Thursday, September 21, 2017
What’s more poetic than Spartanburg hosting its first Spartan Race in early November?
But if you’re unfamiliar with the Spartan Race experience, understand that poetry has nothing to do with the Nov. 4-5 Carolina Beast and Sprint Weekend.
If you’re unsure what we’re talking about, you’re not alone. So we’ve pulled together some frequently asked questions for those who might be interested in participating – as competitor or spectator – in Spartanburg’s first Spartan Race.
Organizers say it’s “more than a race; it’s a way of life.”
Spartan, which held its first race in Vermont in 2010 but has held more than 200 events in more than 30 countries since, is about conditioning your entire body, mind, and spirit for a race filled with running and obstacles. Participants must train their cardiovascular system, strength, and agility. It’s an individual race, but participants often bring their friends and make new ones during the event. Organizers say registering for a race forces you to take action and provides accountability.
It varies. There are eight different race classifications: Sprint, Super, Beast, Trifecta, Stadium, Honor Series, Kids and Endurance. The Spartanburg race, to be just off Interstate 85 between USC Upstate and the Milliken Arboretum, will include a Sprint, Beast and Kids Race.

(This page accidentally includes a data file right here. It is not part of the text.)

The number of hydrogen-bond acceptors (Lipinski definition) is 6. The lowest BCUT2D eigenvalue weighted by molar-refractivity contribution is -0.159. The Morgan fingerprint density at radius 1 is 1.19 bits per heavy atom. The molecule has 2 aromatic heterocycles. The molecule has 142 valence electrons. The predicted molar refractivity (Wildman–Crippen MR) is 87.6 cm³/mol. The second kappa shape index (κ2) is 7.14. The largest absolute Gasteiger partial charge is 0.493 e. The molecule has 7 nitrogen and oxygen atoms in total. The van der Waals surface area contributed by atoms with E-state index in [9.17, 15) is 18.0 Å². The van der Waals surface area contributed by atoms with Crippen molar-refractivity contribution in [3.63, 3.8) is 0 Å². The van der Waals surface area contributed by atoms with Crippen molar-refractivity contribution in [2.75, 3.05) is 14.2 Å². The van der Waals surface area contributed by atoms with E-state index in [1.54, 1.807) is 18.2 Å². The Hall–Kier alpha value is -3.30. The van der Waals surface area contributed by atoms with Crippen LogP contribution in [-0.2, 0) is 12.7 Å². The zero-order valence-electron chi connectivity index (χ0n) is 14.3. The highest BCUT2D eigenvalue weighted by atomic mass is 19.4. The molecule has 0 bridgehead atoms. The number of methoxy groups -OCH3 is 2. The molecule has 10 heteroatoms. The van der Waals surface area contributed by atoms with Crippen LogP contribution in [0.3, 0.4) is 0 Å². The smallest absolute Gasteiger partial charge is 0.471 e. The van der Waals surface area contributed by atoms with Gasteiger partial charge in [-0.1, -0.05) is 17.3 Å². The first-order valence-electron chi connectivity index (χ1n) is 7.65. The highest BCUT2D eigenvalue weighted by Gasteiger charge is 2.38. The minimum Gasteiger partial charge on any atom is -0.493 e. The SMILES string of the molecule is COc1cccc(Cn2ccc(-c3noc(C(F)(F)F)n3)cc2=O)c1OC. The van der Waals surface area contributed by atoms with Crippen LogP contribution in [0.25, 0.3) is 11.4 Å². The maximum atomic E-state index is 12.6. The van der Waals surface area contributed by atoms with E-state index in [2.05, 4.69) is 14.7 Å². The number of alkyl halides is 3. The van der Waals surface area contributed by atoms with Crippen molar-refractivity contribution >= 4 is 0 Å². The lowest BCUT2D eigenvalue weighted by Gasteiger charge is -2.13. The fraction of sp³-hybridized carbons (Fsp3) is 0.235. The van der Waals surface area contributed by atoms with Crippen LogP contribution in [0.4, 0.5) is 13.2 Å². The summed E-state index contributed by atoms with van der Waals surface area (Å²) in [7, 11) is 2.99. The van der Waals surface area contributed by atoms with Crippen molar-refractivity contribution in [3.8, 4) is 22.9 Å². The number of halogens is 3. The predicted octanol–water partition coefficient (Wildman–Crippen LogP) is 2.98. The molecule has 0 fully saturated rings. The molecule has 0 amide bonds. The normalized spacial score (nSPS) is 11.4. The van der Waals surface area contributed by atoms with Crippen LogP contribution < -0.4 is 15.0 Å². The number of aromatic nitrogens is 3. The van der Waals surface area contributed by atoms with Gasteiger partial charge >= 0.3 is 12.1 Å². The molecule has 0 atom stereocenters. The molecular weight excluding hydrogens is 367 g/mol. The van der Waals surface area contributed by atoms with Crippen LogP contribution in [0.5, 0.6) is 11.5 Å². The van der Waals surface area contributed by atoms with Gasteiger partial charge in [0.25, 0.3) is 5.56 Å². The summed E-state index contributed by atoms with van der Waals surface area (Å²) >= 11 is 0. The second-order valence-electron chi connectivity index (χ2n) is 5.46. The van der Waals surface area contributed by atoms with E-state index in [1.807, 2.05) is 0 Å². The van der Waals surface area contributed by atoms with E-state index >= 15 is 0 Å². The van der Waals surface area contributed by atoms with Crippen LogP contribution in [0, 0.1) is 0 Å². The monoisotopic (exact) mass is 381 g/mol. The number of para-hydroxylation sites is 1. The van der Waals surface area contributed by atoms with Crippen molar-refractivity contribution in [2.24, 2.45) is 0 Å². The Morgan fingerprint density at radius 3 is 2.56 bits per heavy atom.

The Sprint is just 3 to 5 miles, plus 20-23 obstacles, where the winner crosses the finish line in just 40 minutes. The Beast, meanwhile, is 12 to 14 miles long with more than 30 obstacles. The winners will take more than 3 hours to complete. There are also half-mile (for kids 4-8) and 1-mile (for kids 9-13) races throughout the day Saturday and Sunday.
There are races on Saturday morning through Sunday afternoon, for competitors ranging from “elite” to “competitive” to everyone else.
Check out the event’s website for details and entry costs.
That’s a great question.
Obstacles can include a fire jump, climbing under barbed wire, wall climbing, mud crawling, the over-under-through (which is actually a series of obstacles in which runners must first climb over a wall, then under a wall, then through a square hole placed in a wall), spear throw, rope climb, heavy object carries, monkey bars, slippery wall, a zig-zag log jump, steep mud climbs, tractor pulls, underwater submerging below walls, tire flips, stump balances, and rope swings.
But remember, not all obstacles are about brute strength—but also proper technique. Failure to complete a challenge means 30 burpees.
Organizers say Spartan volunteers are the backbone of every Spartan Race. Spartan volunteers work closely with staff to provide support in a variety of areas:
Organizers also encourage participants to bring their friends and family along as fans. After all, what’s better than getting a muddy hug from someone who’s just finished the feat of a lifetime?
Learn more about Spartan, events, obstacles and volunteering at the organization’s website.